Whilst it could be possible to support a claim with retrospective evidence, this is not a favoured position or one that will have a positive outcome for the claimant.  As such, it is of upmost importance that a claimant establishes appropriate record keeping systems prior to the commencement of any contract.  Furthermore, the adopted system should be stringently maintained for the duration of the works.

Typical records[2] to be kept will vary between projects but generally you should expect competent contractors to have correspondence trails, regular meeting minutes and to keep daily records of weather conditions, manpower, work-front location and activities, P&E, verbal instructions and any restrictions on working.  I would also recommend getting agreement/signatures from the employer representatives where possible.  It is also said that “a picture can speak a thousand words”, so use camera phones and document the photos accordingly!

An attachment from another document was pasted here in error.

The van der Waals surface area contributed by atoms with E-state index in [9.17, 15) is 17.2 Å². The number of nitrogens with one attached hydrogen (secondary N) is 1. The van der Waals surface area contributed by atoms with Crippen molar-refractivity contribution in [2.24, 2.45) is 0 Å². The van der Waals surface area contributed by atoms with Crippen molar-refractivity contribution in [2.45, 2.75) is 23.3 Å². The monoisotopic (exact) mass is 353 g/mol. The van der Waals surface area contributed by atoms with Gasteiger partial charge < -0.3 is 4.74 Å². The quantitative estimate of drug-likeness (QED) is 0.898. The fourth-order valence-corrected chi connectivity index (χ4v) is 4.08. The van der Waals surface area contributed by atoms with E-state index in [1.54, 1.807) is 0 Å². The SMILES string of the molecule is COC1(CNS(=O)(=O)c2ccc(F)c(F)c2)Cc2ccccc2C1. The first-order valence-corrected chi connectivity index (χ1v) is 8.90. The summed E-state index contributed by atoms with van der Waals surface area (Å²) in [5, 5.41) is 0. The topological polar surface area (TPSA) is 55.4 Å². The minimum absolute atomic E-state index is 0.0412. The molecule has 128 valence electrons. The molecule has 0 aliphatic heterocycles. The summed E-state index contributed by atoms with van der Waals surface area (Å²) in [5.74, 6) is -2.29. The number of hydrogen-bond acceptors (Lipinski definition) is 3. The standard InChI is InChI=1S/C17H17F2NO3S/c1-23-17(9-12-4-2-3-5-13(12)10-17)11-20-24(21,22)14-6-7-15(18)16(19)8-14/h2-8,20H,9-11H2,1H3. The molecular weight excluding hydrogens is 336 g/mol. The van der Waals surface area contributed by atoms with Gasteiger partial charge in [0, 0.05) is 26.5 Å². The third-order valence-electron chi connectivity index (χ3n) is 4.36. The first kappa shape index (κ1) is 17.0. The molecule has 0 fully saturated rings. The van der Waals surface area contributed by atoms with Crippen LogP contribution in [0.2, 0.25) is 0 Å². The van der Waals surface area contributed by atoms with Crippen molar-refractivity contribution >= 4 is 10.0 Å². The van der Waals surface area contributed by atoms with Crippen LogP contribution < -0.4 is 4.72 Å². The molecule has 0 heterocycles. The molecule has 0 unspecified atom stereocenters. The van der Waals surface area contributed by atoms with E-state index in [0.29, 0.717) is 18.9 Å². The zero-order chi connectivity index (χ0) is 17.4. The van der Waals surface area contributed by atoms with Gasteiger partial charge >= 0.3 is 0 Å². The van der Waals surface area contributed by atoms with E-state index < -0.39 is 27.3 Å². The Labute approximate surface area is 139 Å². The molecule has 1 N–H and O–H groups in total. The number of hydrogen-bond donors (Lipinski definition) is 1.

So…can the ‘perfect claim’ be produced?

It could be said that perfection is unattainable in any profession, however there are certain features of the ‘perfect claim’ to be adopted when compiling a claim submission.

  1. Avoid the two basic errors – too much or too little.

Nothing can be more off-putting for the recipient of a claim submission than when 10,000 pages of the most complex information arrives in 25 volumes.

Indeed, there are many occasions in which I have been sat with a client on completion of a claim ready for submission and subsequently been bombarded with masses of additional information that are requested to be included in the claim.  This is completely understandable when taking consideration of a dire financial situation and the fear of a claim being rejected – but this type of approach would sit firmly in the too much category.